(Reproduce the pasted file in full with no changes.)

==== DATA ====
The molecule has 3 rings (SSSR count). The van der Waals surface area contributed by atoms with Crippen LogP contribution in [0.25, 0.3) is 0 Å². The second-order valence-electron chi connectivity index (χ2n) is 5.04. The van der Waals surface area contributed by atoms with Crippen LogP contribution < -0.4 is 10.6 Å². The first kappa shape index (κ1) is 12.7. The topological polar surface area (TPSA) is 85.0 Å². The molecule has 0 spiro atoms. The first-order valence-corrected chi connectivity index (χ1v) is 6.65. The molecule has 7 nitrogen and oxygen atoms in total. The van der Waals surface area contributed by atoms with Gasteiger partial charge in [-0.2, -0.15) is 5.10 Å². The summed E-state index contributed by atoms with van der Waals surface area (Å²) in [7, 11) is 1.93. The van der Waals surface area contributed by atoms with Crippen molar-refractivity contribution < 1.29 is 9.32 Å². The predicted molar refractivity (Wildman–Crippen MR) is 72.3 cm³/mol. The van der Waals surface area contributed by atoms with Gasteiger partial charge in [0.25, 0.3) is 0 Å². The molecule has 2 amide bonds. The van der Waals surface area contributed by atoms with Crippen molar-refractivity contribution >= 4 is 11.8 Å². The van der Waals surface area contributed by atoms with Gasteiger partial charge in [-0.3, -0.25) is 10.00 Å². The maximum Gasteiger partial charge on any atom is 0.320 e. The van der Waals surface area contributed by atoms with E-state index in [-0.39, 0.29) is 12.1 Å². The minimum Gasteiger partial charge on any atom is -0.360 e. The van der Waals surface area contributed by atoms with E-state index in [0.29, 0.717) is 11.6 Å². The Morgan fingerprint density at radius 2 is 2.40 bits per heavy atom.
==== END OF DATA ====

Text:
The molecule has 3 rings (SSSR count). The van der Waals surface area contributed by atoms with Crippen LogP contribution in [0.25, 0.3) is 0 Å². The second-order valence-electron chi connectivity index (χ2n) is 5.04. The van der Waals surface area contributed by atoms with Crippen LogP contribution < -0.4 is 10.6 Å². The first kappa shape index (κ1) is 12.7. The topological polar surface area (TPSA) is 85.0 Å². The molecule has 0 spiro atoms. The first-order valence-corrected chi connectivity index (χ1v) is 6.65. The molecule has 7 nitrogen and oxygen atoms in total. The van der Waals surface area contributed by atoms with Gasteiger partial charge in [-0.2, -0.15) is 5.10 Å². The summed E-state index contributed by atoms with van der Waals surface area (Å²) in [7, 11) is 1.93. The van der Waals surface area contributed by atoms with Crippen molar-refractivity contribution < 1.29 is 9.32 Å². The predicted molar refractivity (Wildman–Crippen MR) is 72.3 cm³/mol. The van der Waals surface area contributed by atoms with Gasteiger partial charge in [0.25, 0.3) is 0 Å². The molecule has 2 amide bonds. The van der Waals surface area contributed by atoms with Crippen molar-refractivity contribution >= 4 is 11.8 Å². The van der Waals surface area contributed by atoms with Gasteiger partial charge in [-0.3, -0.25) is 10.00 Å². The maximum Gasteiger partial charge on any atom is 0.320 e. The van der Waals surface area contributed by atoms with E-state index in [-0.39, 0.29) is 12.1 Å². The minimum Gasteiger partial charge on any atom is -0.360 e. The van der Waals surface area contributed by atoms with E-state index in [0.29, 0.717) is 11.6 Å². The Morgan fingerprint density at radius 2 is 2.40 bits per heavy atom.